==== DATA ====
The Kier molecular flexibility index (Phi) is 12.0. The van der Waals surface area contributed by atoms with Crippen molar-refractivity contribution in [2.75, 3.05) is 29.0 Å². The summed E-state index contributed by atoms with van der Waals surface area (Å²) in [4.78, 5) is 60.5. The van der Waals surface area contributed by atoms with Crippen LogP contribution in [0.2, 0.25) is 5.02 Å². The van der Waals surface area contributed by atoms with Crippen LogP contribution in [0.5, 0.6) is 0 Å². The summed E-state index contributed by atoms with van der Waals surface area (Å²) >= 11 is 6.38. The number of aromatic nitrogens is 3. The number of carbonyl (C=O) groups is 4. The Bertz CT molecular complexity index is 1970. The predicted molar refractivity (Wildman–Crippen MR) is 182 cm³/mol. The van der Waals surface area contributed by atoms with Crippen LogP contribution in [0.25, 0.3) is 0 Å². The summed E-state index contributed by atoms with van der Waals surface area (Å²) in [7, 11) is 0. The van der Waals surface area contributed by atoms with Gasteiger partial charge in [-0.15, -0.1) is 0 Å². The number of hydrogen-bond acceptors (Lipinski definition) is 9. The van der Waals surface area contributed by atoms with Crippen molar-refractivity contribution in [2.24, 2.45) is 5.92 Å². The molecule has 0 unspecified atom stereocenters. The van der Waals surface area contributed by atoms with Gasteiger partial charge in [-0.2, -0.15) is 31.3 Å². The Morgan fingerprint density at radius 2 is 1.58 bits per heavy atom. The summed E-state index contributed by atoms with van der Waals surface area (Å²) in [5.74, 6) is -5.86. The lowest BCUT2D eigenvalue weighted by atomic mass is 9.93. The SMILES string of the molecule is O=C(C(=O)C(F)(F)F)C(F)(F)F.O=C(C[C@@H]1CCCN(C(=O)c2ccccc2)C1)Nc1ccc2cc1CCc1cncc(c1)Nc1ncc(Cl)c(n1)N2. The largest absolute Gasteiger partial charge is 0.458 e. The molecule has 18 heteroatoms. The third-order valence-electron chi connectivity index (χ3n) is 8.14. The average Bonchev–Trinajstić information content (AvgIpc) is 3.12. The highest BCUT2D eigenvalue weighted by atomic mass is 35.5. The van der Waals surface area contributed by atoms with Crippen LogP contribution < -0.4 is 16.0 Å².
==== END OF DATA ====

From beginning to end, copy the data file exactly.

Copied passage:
The Kier molecular flexibility index (Phi) is 12.0. The van der Waals surface area contributed by atoms with Crippen molar-refractivity contribution in [2.75, 3.05) is 29.0 Å². The summed E-state index contributed by atoms with van der Waals surface area (Å²) in [4.78, 5) is 60.5. The van der Waals surface area contributed by atoms with Crippen LogP contribution in [0.2, 0.25) is 5.02 Å². The van der Waals surface area contributed by atoms with Crippen LogP contribution in [0.5, 0.6) is 0 Å². The summed E-state index contributed by atoms with van der Waals surface area (Å²) >= 11 is 6.38. The number of aromatic nitrogens is 3. The number of carbonyl (C=O) groups is 4. The Bertz CT molecular complexity index is 1970. The predicted molar refractivity (Wildman–Crippen MR) is 182 cm³/mol. The van der Waals surface area contributed by atoms with Crippen LogP contribution in [0.25, 0.3) is 0 Å². The summed E-state index contributed by atoms with van der Waals surface area (Å²) in [7, 11) is 0. The van der Waals surface area contributed by atoms with Gasteiger partial charge in [-0.15, -0.1) is 0 Å². The number of hydrogen-bond acceptors (Lipinski definition) is 9. The van der Waals surface area contributed by atoms with Crippen molar-refractivity contribution in [2.24, 2.45) is 5.92 Å². The molecule has 0 unspecified atom stereocenters. The van der Waals surface area contributed by atoms with Gasteiger partial charge in [-0.2, -0.15) is 31.3 Å². The Morgan fingerprint density at radius 2 is 1.58 bits per heavy atom. The summed E-state index contributed by atoms with van der Waals surface area (Å²) in [5.74, 6) is -5.86. The lowest BCUT2D eigenvalue weighted by atomic mass is 9.93. The SMILES string of the molecule is O=C(C(=O)C(F)(F)F)C(F)(F)F.O=C(C[C@@H]1CCCN(C(=O)c2ccccc2)C1)Nc1ccc2cc1CCc1cncc(c1)Nc1ncc(Cl)c(n1)N2. The largest absolute Gasteiger partial charge is 0.458 e. The molecule has 18 heteroatoms. The third-order valence-electron chi connectivity index (χ3n) is 8.14. The average Bonchev–Trinajstić information content (AvgIpc) is 3.12. The highest BCUT2D eigenvalue weighted by atomic mass is 35.5. The van der Waals surface area contributed by atoms with Crippen LogP contribution < -0.4 is 16.0 Å².